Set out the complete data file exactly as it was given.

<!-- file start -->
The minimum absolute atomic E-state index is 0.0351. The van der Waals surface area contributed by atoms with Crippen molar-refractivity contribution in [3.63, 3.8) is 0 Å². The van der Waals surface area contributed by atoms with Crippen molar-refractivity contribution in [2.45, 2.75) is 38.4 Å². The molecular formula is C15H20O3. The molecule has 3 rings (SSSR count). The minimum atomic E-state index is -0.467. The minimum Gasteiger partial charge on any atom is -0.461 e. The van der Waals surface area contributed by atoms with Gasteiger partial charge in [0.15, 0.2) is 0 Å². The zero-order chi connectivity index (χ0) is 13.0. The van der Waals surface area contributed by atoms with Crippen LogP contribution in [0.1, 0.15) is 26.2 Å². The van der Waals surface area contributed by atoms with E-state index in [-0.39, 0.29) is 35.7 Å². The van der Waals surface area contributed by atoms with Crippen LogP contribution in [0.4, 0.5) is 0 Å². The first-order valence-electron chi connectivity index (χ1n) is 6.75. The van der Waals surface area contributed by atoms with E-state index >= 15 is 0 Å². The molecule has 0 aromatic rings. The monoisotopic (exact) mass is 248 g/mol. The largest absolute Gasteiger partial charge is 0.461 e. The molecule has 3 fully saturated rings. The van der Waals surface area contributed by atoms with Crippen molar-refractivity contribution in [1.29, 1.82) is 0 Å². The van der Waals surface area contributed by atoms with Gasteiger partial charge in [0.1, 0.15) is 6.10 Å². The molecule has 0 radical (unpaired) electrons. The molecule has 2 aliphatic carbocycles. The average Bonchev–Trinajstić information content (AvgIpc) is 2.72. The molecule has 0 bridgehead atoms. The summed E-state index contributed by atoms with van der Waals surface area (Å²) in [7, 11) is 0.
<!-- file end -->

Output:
The minimum absolute atomic E-state index is 0.0351. The van der Waals surface area contributed by atoms with Crippen molar-refractivity contribution in [3.63, 3.8) is 0 Å². The van der Waals surface area contributed by atoms with Crippen molar-refractivity contribution in [2.45, 2.75) is 38.4 Å². The molecular formula is C15H20O3. The molecule has 3 rings (SSSR count). The minimum atomic E-state index is -0.467. The minimum Gasteiger partial charge on any atom is -0.461 e. The van der Waals surface area contributed by atoms with Gasteiger partial charge in [0.15, 0.2) is 0 Å². The zero-order chi connectivity index (χ0) is 13.0. The van der Waals surface area contributed by atoms with Crippen LogP contribution in [0.1, 0.15) is 26.2 Å². The van der Waals surface area contributed by atoms with E-state index in [-0.39, 0.29) is 35.7 Å². The van der Waals surface area contributed by atoms with Crippen LogP contribution in [0.4, 0.5) is 0 Å². The first-order valence-electron chi connectivity index (χ1n) is 6.75. The van der Waals surface area contributed by atoms with E-state index >= 15 is 0 Å². The molecule has 0 aromatic rings. The monoisotopic (exact) mass is 248 g/mol. The largest absolute Gasteiger partial charge is 0.461 e. The molecule has 3 fully saturated rings. The van der Waals surface area contributed by atoms with Crippen molar-refractivity contribution in [1.29, 1.82) is 0 Å². The van der Waals surface area contributed by atoms with Gasteiger partial charge in [0.1, 0.15) is 6.10 Å². The molecule has 0 radical (unpaired) electrons. The molecule has 2 aliphatic carbocycles. The average Bonchev–Trinajstić information content (AvgIpc) is 2.72. The molecule has 0 bridgehead atoms. The summed E-state index contributed by atoms with van der Waals surface area (Å²) in [7, 11) is 0.